If you are in doubt, try to put yourself in his or her shoes.  Active listening isn’t about hearing your partner better; it’s about understanding what they really mean.  Most humans experience feelings similarly, and you already know a lot about how your partner perceives the world.  You are in the perfect position to become curious about her or his point of view.  Communicating that you get it, and are willing to help, is all any of us usually need to hear to feel loved.

Why You Should Consider Screen-Free Quality Time

A lot of free time these days is spent online, watching TV or playing video games.  In fact, the amount of time we spend engaging with screens is increasing every year.  You want to hangout with your loved ones, and you want to watch your favorite shows.  Why not do them together?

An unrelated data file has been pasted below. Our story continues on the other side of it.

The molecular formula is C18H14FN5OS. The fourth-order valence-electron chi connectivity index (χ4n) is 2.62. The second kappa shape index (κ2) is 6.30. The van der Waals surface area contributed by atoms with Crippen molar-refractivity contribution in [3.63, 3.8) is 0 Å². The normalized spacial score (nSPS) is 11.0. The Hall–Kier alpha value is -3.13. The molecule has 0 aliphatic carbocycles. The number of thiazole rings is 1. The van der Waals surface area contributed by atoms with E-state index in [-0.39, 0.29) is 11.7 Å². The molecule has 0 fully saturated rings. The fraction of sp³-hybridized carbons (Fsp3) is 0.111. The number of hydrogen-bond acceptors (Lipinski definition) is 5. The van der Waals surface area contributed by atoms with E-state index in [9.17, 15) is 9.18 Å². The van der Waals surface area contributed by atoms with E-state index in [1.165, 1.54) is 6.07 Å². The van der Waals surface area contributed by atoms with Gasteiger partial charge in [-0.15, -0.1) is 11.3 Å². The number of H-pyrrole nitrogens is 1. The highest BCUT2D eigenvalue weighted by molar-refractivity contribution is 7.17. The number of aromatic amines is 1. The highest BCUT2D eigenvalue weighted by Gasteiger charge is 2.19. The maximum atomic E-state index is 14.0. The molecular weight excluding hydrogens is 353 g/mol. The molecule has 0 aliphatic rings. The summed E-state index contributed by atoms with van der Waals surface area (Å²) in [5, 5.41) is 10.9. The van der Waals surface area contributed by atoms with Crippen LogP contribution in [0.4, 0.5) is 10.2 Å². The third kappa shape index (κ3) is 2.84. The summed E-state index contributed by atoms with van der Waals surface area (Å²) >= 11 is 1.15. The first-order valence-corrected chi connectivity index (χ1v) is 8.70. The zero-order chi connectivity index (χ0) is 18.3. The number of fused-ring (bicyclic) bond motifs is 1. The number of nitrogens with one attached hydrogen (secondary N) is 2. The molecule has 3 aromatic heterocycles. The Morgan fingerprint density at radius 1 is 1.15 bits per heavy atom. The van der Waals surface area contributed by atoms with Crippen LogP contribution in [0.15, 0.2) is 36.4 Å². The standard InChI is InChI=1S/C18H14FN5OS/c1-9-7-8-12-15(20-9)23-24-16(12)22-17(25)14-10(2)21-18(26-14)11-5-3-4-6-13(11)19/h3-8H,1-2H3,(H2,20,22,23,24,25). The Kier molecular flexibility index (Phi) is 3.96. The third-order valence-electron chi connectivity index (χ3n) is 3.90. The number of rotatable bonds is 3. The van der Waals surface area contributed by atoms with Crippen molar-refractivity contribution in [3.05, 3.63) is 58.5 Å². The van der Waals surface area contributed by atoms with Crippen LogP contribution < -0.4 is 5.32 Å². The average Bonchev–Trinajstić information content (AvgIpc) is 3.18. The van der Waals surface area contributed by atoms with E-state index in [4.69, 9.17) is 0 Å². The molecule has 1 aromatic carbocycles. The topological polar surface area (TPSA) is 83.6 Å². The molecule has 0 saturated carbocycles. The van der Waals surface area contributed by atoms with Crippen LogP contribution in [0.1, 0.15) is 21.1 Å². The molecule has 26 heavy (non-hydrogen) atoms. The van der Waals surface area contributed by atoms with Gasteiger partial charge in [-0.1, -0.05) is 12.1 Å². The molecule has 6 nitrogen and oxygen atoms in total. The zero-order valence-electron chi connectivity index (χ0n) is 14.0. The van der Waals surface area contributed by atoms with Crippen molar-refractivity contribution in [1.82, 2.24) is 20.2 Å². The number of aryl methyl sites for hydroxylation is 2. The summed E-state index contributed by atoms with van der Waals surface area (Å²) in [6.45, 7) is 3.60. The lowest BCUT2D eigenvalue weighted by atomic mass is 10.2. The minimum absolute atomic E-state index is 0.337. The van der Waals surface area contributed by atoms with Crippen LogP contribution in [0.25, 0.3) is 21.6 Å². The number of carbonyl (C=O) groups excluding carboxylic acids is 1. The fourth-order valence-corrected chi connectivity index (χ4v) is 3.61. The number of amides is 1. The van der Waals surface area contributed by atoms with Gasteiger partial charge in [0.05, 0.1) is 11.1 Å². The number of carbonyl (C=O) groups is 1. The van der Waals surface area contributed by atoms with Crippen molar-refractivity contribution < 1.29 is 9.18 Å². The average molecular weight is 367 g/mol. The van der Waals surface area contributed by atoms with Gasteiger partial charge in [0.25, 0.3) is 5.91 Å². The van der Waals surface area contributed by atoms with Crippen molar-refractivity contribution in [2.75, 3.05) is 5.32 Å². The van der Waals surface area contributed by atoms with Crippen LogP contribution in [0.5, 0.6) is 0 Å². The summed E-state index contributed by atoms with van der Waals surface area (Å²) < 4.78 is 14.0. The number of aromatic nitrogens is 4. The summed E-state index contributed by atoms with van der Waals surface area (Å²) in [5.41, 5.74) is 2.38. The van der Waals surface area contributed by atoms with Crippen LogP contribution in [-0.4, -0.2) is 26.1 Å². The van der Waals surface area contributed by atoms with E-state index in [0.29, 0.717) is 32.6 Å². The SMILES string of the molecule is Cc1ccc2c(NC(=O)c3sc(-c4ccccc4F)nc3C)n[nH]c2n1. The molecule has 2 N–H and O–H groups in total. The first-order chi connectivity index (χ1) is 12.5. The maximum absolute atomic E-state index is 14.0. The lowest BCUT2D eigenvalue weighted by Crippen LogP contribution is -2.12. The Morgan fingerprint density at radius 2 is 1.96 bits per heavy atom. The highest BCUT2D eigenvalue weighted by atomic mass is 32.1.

The most basic answer is that you’re not actually spending time together.  If we’re honest, interacting with a screen is different than holding up our end of a conversation.  Screen-time is a form of consuming- someone else produces content and you take it in.  Conversation, playing games or going for a walk is a form of creation; you have to offer input and energy in order to do those activities.  While these things take more resources from you, the reward for creative endeavors is higher levels of fulfillment.  Not every stroll around the block is life changing, but you certainly will experience more long-term satisfaction when you interact with the world.